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Posts Tagged ‘Alice in Wonderland’

In the last few weeks Fast & Furious 7 has gone over $1billion at the world box-office making it the 20th film to achieve the milestone, the others are: Titanic, The Avengers, Harry Potter and the Deathly Hallows Part 2, Frozen, Iron Man 3, Transformers: Dark of the Moon, The Lord of the Rings: The Return of the King, Skyfall, Transformers: Age of Extinction, The Dark Knight Rises, Pirates of the Caribbean: Dead Man’s Chest, Toy Story 3, Pirates of the Caribbean: On Stranger Tides, Jurassic Park, Star Wars: Episode I – The Phantom Menace, Alice in Wonderland, The Hobbit: An Unexpected Journey, The Dark Knight. But it is unlikely to be the biggest film of the year.  In fact  2015 could be the biggest year for blockbusters ever.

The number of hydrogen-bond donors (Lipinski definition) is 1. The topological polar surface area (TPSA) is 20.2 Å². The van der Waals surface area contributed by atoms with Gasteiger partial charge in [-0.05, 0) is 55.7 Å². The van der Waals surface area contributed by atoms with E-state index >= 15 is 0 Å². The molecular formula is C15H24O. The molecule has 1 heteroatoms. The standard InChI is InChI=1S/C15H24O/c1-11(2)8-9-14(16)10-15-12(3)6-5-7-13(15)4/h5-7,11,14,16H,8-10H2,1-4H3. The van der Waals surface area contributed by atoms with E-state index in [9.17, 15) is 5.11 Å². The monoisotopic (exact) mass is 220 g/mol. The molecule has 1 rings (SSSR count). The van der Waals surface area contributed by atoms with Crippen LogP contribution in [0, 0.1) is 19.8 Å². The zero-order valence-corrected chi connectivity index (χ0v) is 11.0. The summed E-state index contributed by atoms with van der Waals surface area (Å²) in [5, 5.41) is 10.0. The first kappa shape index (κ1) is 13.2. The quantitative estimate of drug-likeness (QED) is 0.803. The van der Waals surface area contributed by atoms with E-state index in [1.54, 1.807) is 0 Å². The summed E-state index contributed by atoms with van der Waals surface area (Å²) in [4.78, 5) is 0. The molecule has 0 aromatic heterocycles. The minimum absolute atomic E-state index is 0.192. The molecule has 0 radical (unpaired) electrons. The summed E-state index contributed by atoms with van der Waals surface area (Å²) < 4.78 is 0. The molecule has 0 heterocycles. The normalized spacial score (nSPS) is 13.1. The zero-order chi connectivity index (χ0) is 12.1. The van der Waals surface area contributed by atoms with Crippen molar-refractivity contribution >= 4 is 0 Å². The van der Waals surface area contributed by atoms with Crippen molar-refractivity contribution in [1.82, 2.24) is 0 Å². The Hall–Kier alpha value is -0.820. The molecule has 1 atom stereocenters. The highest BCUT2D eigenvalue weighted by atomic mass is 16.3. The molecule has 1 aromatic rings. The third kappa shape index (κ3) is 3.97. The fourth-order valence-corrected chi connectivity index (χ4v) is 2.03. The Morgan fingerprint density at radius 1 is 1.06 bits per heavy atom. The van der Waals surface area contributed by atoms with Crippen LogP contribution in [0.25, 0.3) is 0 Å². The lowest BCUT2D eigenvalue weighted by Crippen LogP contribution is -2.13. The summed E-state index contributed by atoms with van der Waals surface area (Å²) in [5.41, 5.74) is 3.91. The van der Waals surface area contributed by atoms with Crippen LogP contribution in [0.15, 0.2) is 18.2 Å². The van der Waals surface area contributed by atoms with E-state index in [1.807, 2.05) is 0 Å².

The contenders to join the billion dollar club are:

Fast & Furious 7: $1.2billion and counting!fast and furious 7

Avengers: Age of Ultron has just been released and is brilliant.  The perfect blend of the darker tone seen in Captain America: The Winter Soldier (that took over $700million last year) and the fun of and the fun we have come to expect from the Marvel Cinematic Universe.  Given the fact The Avengers (2012)  took $1.518 billion, they will be looking for more this time.Avengers Age of Ultron

Star Wars: Episode VII – The Force Awakens should be a shoe in for the $1billion club.  The original Star Wars (1977) took over $700million, when adjusted for inflation and modern ticket prices it is well over the billion mark and the second highest grossing film of all time.  It won’t be the first Star Wars film to top $1billion, the first of the prequels The Phantom Menace (1999) got there first.Star Wars Episode VII  The Force Awakens